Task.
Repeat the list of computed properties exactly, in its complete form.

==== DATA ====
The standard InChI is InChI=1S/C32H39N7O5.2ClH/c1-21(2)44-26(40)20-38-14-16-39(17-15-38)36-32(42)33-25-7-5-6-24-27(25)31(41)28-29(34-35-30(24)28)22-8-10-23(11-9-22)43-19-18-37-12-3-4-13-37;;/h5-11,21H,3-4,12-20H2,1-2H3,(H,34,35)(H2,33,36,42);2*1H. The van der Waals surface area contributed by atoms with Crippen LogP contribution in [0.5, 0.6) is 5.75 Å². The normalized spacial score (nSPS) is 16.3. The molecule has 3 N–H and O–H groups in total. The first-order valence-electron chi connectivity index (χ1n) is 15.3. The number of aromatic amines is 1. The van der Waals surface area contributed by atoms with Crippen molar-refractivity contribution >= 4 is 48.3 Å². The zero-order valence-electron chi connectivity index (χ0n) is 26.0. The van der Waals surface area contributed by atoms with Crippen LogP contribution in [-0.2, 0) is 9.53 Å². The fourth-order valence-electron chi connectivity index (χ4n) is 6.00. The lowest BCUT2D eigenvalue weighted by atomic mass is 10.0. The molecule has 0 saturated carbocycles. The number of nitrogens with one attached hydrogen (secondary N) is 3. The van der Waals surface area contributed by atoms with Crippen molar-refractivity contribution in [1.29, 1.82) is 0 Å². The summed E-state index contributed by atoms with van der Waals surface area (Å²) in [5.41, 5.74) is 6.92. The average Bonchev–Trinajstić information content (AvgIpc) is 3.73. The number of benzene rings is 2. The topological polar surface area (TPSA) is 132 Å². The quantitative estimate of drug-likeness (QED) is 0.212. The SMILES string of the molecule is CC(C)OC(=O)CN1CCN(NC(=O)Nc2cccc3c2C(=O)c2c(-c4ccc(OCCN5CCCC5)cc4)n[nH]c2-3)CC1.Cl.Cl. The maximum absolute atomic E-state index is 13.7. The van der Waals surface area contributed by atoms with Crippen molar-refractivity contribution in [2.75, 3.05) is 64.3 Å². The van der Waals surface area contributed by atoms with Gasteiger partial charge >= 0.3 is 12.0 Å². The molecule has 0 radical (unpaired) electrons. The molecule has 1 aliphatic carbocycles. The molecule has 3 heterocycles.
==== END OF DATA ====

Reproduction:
The standard InChI is InChI=1S/C32H39N7O5.2ClH/c1-21(2)44-26(40)20-38-14-16-39(17-15-38)36-32(42)33-25-7-5-6-24-27(25)31(41)28-29(34-35-30(24)28)22-8-10-23(11-9-22)43-19-18-37-12-3-4-13-37;;/h5-11,21H,3-4,12-20H2,1-2H3,(H,34,35)(H2,33,36,42);2*1H. The van der Waals surface area contributed by atoms with Crippen LogP contribution in [0.5, 0.6) is 5.75 Å². The normalized spacial score (nSPS) is 16.3. The molecule has 3 N–H and O–H groups in total. The first-order valence-electron chi connectivity index (χ1n) is 15.3. The number of aromatic amines is 1. The van der Waals surface area contributed by atoms with Crippen molar-refractivity contribution >= 4 is 48.3 Å². The zero-order valence-electron chi connectivity index (χ0n) is 26.0. The van der Waals surface area contributed by atoms with Crippen LogP contribution in [-0.2, 0) is 9.53 Å². The fourth-order valence-electron chi connectivity index (χ4n) is 6.00. The lowest BCUT2D eigenvalue weighted by atomic mass is 10.0. The molecule has 0 saturated carbocycles. The number of nitrogens with one attached hydrogen (secondary N) is 3. The van der Waals surface area contributed by atoms with Crippen molar-refractivity contribution in [1.29, 1.82) is 0 Å². The summed E-state index contributed by atoms with van der Waals surface area (Å²) in [5.41, 5.74) is 6.92. The average Bonchev–Trinajstić information content (AvgIpc) is 3.73. The number of benzene rings is 2. The topological polar surface area (TPSA) is 132 Å². The quantitative estimate of drug-likeness (QED) is 0.212. The SMILES string of the molecule is CC(C)OC(=O)CN1CCN(NC(=O)Nc2cccc3c2C(=O)c2c(-c4ccc(OCCN5CCCC5)cc4)n[nH]c2-3)CC1.Cl.Cl. The maximum absolute atomic E-state index is 13.7. The van der Waals surface area contributed by atoms with Crippen molar-refractivity contribution in [2.75, 3.05) is 64.3 Å². The van der Waals surface area contributed by atoms with Gasteiger partial charge >= 0.3 is 12.0 Å². The molecule has 0 radical (unpaired) electrons. The molecule has 1 aliphatic carbocycles. The molecule has 3 heterocycles.